On a May afternoon of abundant sunshine and warmth, a few hundred people gathered in Weill Hall to hear a song cycle about the bleakest of midwinters. The composer was Schubert, the singer was the Austrian baritone Florian Boesch, and the cycle was "Winterreise" (Winter's Journey), easily the saddest and most profound example of the form.

Boesch and pianist Malcom Martineau were clad entirely in black, the better to reinforce the somber mood. After reminding the audience not to applaud until after the 24th and final song, Boesch leaned up against the piano, and then unleashed his spine-tingling, wonderfully resonant voice, as soft around the edges as a kitten. Hands clasped in front, he sang the opening lines in full character: "Fremd bin ich eingezogen, Fremd zieh' ich wieder aus" (As a stranger I arrived, as a stranger again I leave).

Among his many stellar attributes, Boesch is a consummate actor. By the end of the first song, "Gute Nacht" (Good Night), he had fully established his character, a heartbroken man rejected by the woman who professed to love him back in May. Now he leaves her town and sets out alone on a winter's journey of unknown destination.

The next song, "Die Wetterfahne" (The Weather Vane) offered a strong contrast to the first. Boesch unfolded his hands and held them far apart, with fists clenched. Unlike the restraint and sad acceptance of "Gute Nacht," he now displayed flashes of anger, with a voice to back them up. That intensity continued in the famous "Gefrorene Tränen" (Frozen Tears) that followed, reaching a climax (lowmax?) in the deep bass notes of the second verse.

By the fourth song, it was clear that Boesch would enact each one differently, while confined to a few square feet in front of the piano. Hand gestures and facial expressions were his visual allies, but the real difference came in his and Martineau's musical approach to each text. His voice was by turns mellifluous, agitated, whispered, and strident. Martineau likewise displayed a full range of emotion without ever overstepping his boundaries. He always allowed Boesch to shine through.

Being Austrian, Boesch has an inherent advantage in pronouncing the text of "Winterreise." Every word was distinct and fully articulated. Final consonants came to a full stop, and vowels blended beautifully. His breath control was superb, and his upper range was as bewitching in its softness as his bass in its thundering.

As the songs rolled along, each one stood out in its own way. In the fourth, it was the despairing enactment of "Wo find ich eine Blüte?" (Where will I find a blossom?). In the fifth, it was the shift in tone to match the "dead of night." In the sixth, it was the anguished outburst at the end.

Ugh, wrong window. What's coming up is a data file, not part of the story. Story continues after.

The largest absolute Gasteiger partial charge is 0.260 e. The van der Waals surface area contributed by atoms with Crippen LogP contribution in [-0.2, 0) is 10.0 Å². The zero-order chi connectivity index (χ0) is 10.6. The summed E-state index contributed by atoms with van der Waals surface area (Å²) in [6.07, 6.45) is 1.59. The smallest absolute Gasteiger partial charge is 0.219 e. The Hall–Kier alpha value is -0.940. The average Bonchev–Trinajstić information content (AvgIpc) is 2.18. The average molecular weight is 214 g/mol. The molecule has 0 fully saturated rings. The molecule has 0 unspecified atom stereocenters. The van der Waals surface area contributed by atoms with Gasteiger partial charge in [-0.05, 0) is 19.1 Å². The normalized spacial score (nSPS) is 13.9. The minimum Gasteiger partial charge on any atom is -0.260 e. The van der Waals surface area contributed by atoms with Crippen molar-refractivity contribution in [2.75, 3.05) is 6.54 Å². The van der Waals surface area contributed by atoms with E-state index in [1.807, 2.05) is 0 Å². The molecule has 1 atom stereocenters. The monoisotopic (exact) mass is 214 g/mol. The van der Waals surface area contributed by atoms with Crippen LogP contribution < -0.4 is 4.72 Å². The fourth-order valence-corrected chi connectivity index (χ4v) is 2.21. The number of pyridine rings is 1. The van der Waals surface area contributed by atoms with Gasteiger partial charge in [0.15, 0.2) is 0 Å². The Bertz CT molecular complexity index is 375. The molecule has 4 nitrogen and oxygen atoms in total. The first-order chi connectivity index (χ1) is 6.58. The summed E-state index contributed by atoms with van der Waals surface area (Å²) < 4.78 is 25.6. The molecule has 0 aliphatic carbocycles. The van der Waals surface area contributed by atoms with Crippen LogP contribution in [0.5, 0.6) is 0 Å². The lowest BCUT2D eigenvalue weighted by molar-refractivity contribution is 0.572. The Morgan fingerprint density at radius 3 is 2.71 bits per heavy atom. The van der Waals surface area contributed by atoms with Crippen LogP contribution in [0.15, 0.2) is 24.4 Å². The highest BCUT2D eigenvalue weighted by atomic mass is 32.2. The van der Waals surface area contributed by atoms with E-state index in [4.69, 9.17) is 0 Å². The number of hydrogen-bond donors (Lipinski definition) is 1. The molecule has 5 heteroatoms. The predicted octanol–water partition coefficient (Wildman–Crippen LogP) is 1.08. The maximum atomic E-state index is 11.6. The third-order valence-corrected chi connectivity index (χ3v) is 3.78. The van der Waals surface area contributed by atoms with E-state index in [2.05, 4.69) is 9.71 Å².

Throughout the performance, Boesch really tested the limits of his voice and character. His repeated pianissimos were perhaps the most beguiling aspect of his musical arsenal. Perched just on the edge of inaudibility, they brought a hushed stillness to the house, a quietude that was only interrupted by overanxious page turners following along in their programs. In the acting domain, Boesch emphasized his character's anger as much as his resigned acceptance of his fate.

Boesch's emphasis on contrast and duality makes him an ideal interpreter of Schubert, a composer noted for his constant fluctuation between major and minor. This fluctuation is present throughout the cycle, nowhere more so than in "Frühlingstraum" (A Dream of Spring), where the merry bird songs of the opening verse are replaced by the crowing of roosters and the shrieks of ravens.

The real pivot in the cycle comes in the 20th song, "Der Wegweiser" (The Signpost), where the traveler resolves to take a road "from which no one has ever returned." After making that vow, Boesch stood perfectly still, allowing the metronomic clock ticking in the piano to come to the fore. It was a chilling moment.

From there to the end, the intensity increased relentlessly, from a visit to the graveyard, to the traveler's delirious vision of three suns in the sky, and finally to a frozen lake, where a forlorn hurdy-gurdy man plays incessantly as he staggers back and forth, barefoot on the ice. Boesch brought yet another voice to this song, almost speaking the short, clipped phrases and then sustaining the final notes in a haunting tone of utmost delicacy.

The ovation was immediate and sustained. This was a great performance of a musical masterpiece, as full of drama as a grand opera, but enacted in a fraction of the space and with just two consummate musicians.